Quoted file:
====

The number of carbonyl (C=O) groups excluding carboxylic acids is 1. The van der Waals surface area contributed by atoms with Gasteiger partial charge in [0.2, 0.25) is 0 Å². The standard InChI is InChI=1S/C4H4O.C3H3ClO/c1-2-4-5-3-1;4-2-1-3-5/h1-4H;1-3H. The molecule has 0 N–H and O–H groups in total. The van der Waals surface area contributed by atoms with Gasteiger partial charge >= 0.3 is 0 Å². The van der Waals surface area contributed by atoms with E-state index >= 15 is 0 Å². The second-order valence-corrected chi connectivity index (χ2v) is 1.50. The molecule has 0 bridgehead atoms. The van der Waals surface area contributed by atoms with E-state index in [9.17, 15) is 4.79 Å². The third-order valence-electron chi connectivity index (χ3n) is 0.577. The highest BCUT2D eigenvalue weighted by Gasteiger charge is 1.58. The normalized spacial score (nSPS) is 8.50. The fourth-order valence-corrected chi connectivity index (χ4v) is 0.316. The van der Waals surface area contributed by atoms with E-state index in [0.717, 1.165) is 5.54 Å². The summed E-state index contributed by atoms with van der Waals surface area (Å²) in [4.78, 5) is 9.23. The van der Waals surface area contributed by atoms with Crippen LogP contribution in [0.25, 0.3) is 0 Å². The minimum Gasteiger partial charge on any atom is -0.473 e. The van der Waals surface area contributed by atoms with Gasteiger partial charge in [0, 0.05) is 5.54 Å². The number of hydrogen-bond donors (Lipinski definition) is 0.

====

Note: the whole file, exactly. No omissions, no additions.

The number of carbonyl (C=O) groups excluding carboxylic acids is 1. The van der Waals surface area contributed by atoms with Gasteiger partial charge in [0.2, 0.25) is 0 Å². The standard InChI is InChI=1S/C4H4O.C3H3ClO/c1-2-4-5-3-1;4-2-1-3-5/h1-4H;1-3H. The molecule has 0 N–H and O–H groups in total. The van der Waals surface area contributed by atoms with Gasteiger partial charge >= 0.3 is 0 Å². The van der Waals surface area contributed by atoms with E-state index >= 15 is 0 Å². The second-order valence-corrected chi connectivity index (χ2v) is 1.50. The molecule has 0 bridgehead atoms. The van der Waals surface area contributed by atoms with E-state index in [9.17, 15) is 4.79 Å². The third-order valence-electron chi connectivity index (χ3n) is 0.577. The highest BCUT2D eigenvalue weighted by Gasteiger charge is 1.58. The normalized spacial score (nSPS) is 8.50. The fourth-order valence-corrected chi connectivity index (χ4v) is 0.316. The van der Waals surface area contributed by atoms with E-state index in [0.717, 1.165) is 5.54 Å². The summed E-state index contributed by atoms with van der Waals surface area (Å²) in [4.78, 5) is 9.23. The van der Waals surface area contributed by atoms with Crippen LogP contribution in [0.25, 0.3) is 0 Å². The minimum Gasteiger partial charge on any atom is -0.473 e. The van der Waals surface area contributed by atoms with Gasteiger partial charge in [0, 0.05) is 5.54 Å². The number of hydrogen-bond donors (Lipinski definition) is 0.